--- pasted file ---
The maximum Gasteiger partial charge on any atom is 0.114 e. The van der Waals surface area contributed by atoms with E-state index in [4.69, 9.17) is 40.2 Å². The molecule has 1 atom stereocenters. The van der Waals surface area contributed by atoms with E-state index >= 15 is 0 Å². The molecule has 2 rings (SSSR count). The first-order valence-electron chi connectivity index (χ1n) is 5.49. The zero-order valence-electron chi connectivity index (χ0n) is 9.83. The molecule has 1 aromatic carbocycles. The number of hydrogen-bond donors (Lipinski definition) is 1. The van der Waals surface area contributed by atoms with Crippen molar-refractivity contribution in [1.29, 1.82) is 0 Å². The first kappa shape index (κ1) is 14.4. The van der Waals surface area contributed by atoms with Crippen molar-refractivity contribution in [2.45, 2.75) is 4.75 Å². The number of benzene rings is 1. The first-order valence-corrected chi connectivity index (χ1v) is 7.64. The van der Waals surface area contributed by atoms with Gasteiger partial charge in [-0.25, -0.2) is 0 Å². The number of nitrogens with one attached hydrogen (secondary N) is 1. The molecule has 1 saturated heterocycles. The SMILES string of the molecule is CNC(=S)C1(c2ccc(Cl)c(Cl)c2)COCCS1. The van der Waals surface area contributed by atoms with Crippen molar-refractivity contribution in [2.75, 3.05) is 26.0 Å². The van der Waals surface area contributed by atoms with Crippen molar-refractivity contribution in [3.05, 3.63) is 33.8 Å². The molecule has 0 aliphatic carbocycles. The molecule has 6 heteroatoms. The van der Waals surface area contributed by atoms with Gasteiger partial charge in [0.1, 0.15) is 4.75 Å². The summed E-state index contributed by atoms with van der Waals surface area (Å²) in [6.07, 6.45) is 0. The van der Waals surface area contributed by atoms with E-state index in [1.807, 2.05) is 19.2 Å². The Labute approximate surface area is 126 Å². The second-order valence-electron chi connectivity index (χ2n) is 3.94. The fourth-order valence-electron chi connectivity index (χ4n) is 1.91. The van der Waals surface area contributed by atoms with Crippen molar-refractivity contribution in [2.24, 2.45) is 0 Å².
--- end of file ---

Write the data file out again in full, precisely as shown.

The maximum Gasteiger partial charge on any atom is 0.114 e. The van der Waals surface area contributed by atoms with E-state index in [4.69, 9.17) is 40.2 Å². The molecule has 1 atom stereocenters. The van der Waals surface area contributed by atoms with E-state index >= 15 is 0 Å². The molecule has 2 rings (SSSR count). The first-order valence-electron chi connectivity index (χ1n) is 5.49. The zero-order valence-electron chi connectivity index (χ0n) is 9.83. The molecule has 1 aromatic carbocycles. The number of hydrogen-bond donors (Lipinski definition) is 1. The van der Waals surface area contributed by atoms with Crippen molar-refractivity contribution in [1.29, 1.82) is 0 Å². The first kappa shape index (κ1) is 14.4. The van der Waals surface area contributed by atoms with Crippen molar-refractivity contribution in [2.45, 2.75) is 4.75 Å². The number of benzene rings is 1. The first-order valence-corrected chi connectivity index (χ1v) is 7.64. The van der Waals surface area contributed by atoms with Gasteiger partial charge in [-0.25, -0.2) is 0 Å². The number of nitrogens with one attached hydrogen (secondary N) is 1. The molecule has 1 saturated heterocycles. The SMILES string of the molecule is CNC(=S)C1(c2ccc(Cl)c(Cl)c2)COCCS1. The van der Waals surface area contributed by atoms with Crippen molar-refractivity contribution in [2.75, 3.05) is 26.0 Å². The van der Waals surface area contributed by atoms with Crippen molar-refractivity contribution in [3.05, 3.63) is 33.8 Å². The molecule has 0 aliphatic carbocycles. The molecule has 6 heteroatoms. The van der Waals surface area contributed by atoms with Gasteiger partial charge in [0.1, 0.15) is 4.75 Å². The summed E-state index contributed by atoms with van der Waals surface area (Å²) in [6.07, 6.45) is 0. The van der Waals surface area contributed by atoms with E-state index in [1.807, 2.05) is 19.2 Å². The Labute approximate surface area is 126 Å². The second-order valence-electron chi connectivity index (χ2n) is 3.94. The fourth-order valence-electron chi connectivity index (χ4n) is 1.91. The van der Waals surface area contributed by atoms with Crippen molar-refractivity contribution in [2.24, 2.45) is 0 Å².